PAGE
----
Donnie Darko review: Down the rabbit hole once more
The 2001 cult classic with star-to-be Jake Gyllenhaal is restored and rereleased
School’s out, way out: Jake Gyllenhaal and Drew Barrymore “Donnie Darko”.
Film Title: DONNIE DARKO
Director: Richard Kelly
Starring: Jake Gyllenhaal, Jena Malone, Drew Barrymore, Maggie Gyllenhaal, Mary McDonnell, Katharine Ross, Patrick Swayze, Noah Wyle
Running Time: 113 min
Donnie Darko (Jake Gyllenhaal) is an emotionally troubled teen, prone to sleepwalking and hallucinating a monstrous rabbit. One night, the man-sized lepus – named Frank – calls Donnie to the local golf course, where he informs the high-schooler that the world will end in 28 days, 6 hours, 4 minutes and 12 seconds.
When Donnie returns home the next morning, his house is surrounded by emergency services; while he was gone, a jet engine fell from the sky, landing directly in his bedroom.
To fully comprehend what happens next, you will need to consult The Philosophy of Time Travel by Roberta Sparrow. Unfortunately, the book and its author exist only in Donnie Darko, so diehard fans continue to mull over the film’s many puzzles and ambiguities. What’s with all the rabbits? Who is the fat man in the tracksuit? Why is everyone and everything, including the universe and a young Seth Rogen, picking on Donnie?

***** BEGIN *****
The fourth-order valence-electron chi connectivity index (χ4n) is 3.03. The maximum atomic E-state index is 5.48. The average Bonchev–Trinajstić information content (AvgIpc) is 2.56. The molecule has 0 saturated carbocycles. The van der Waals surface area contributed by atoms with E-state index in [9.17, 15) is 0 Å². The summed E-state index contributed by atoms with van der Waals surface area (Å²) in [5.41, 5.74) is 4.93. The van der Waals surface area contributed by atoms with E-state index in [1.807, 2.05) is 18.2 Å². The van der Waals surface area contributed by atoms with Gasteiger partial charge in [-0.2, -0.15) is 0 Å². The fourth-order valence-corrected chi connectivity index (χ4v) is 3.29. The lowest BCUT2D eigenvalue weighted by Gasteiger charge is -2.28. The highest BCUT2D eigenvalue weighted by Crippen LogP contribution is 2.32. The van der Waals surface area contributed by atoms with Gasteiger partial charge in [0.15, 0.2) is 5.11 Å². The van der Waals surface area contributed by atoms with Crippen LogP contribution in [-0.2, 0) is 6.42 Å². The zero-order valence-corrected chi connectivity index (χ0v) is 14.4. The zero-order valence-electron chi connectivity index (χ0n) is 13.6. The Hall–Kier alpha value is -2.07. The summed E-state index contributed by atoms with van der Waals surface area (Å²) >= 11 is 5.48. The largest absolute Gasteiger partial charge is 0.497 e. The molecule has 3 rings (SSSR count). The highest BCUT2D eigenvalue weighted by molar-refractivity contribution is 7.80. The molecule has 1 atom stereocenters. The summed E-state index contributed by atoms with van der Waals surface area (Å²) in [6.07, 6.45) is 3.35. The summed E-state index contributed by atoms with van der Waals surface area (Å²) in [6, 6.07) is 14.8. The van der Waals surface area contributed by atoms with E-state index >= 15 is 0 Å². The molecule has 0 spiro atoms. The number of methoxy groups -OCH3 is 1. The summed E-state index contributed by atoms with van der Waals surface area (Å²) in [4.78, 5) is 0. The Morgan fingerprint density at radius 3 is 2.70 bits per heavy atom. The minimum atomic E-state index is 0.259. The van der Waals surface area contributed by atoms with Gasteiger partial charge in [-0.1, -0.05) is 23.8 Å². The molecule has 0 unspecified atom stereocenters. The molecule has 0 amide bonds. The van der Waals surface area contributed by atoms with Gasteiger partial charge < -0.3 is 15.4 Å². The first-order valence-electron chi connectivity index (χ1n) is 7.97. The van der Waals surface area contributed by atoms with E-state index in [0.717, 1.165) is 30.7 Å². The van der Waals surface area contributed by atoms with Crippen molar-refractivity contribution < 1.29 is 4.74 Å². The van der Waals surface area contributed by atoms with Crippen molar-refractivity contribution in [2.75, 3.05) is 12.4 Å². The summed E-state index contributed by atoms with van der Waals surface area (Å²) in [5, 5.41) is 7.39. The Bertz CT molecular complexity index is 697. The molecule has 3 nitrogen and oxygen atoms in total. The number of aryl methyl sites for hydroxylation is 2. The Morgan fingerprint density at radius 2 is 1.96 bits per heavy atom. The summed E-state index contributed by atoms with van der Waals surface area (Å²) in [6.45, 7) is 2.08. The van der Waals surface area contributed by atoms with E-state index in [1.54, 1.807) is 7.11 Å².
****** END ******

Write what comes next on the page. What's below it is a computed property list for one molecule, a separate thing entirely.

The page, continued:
Rereleased and 4K-restored to mark the 15th anniversary of its release, Donnie Darko rightly made a star of Gyllenhaal. An impressive ensemble includes coproducer Drew Barrymore and Noah Wyle as sympathetic teachers, Katharine Ross as Donnie’s therapist, Jena Malone as Donnie’s love interest, and Patrick Swayze as a sinister self-help guru.
Swayze wore his own ’80s clothes to blend with the film’s 1988 setting, and the soundtrack makes great use of tracks from Duran Duran, Echo and the Bunnymen, and, most memorably, Tears for Fears.)
Writer-director Richard Kelly’s subsequent efforts to create enigmatic, cult cinema – see the interesting-but-messy Southland Tales and The Box – emphasise how freakishly special this, his debut feature, was. Perhaps jet engines never strike the same place twice.